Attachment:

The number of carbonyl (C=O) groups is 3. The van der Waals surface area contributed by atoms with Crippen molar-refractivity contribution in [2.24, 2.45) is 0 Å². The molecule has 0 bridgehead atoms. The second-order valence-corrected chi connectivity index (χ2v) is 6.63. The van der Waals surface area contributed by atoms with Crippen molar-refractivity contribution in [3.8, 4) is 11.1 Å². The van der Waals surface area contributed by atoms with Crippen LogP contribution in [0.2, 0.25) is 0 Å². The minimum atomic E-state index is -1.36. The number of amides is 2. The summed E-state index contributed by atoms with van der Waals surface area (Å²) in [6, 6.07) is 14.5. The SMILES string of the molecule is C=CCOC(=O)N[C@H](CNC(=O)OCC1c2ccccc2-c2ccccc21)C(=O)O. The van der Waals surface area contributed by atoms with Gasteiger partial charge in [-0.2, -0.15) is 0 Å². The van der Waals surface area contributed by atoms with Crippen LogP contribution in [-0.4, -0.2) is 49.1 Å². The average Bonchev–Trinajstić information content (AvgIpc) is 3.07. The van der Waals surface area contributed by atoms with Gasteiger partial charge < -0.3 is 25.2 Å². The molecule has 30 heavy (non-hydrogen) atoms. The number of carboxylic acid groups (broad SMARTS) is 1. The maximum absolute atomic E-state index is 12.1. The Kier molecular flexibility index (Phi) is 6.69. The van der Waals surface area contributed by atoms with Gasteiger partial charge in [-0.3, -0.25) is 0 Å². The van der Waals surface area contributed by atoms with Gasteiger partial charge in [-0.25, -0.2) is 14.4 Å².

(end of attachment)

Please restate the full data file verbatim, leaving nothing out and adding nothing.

The number of carbonyl (C=O) groups is 3. The van der Waals surface area contributed by atoms with Crippen molar-refractivity contribution in [2.24, 2.45) is 0 Å². The molecule has 0 bridgehead atoms. The second-order valence-corrected chi connectivity index (χ2v) is 6.63. The van der Waals surface area contributed by atoms with Crippen molar-refractivity contribution in [3.8, 4) is 11.1 Å². The van der Waals surface area contributed by atoms with Crippen LogP contribution in [0.2, 0.25) is 0 Å². The minimum atomic E-state index is -1.36. The number of amides is 2. The summed E-state index contributed by atoms with van der Waals surface area (Å²) in [6, 6.07) is 14.5. The SMILES string of the molecule is C=CCOC(=O)N[C@H](CNC(=O)OCC1c2ccccc2-c2ccccc21)C(=O)O. The van der Waals surface area contributed by atoms with Gasteiger partial charge in [-0.2, -0.15) is 0 Å². The van der Waals surface area contributed by atoms with Crippen LogP contribution in [-0.4, -0.2) is 49.1 Å². The average Bonchev–Trinajstić information content (AvgIpc) is 3.07. The van der Waals surface area contributed by atoms with Gasteiger partial charge < -0.3 is 25.2 Å². The molecule has 30 heavy (non-hydrogen) atoms. The number of carboxylic acid groups (broad SMARTS) is 1. The maximum absolute atomic E-state index is 12.1. The Kier molecular flexibility index (Phi) is 6.69. The van der Waals surface area contributed by atoms with Gasteiger partial charge in [-0.3, -0.25) is 0 Å². The van der Waals surface area contributed by atoms with Gasteiger partial charge in [-0.25, -0.2) is 14.4 Å².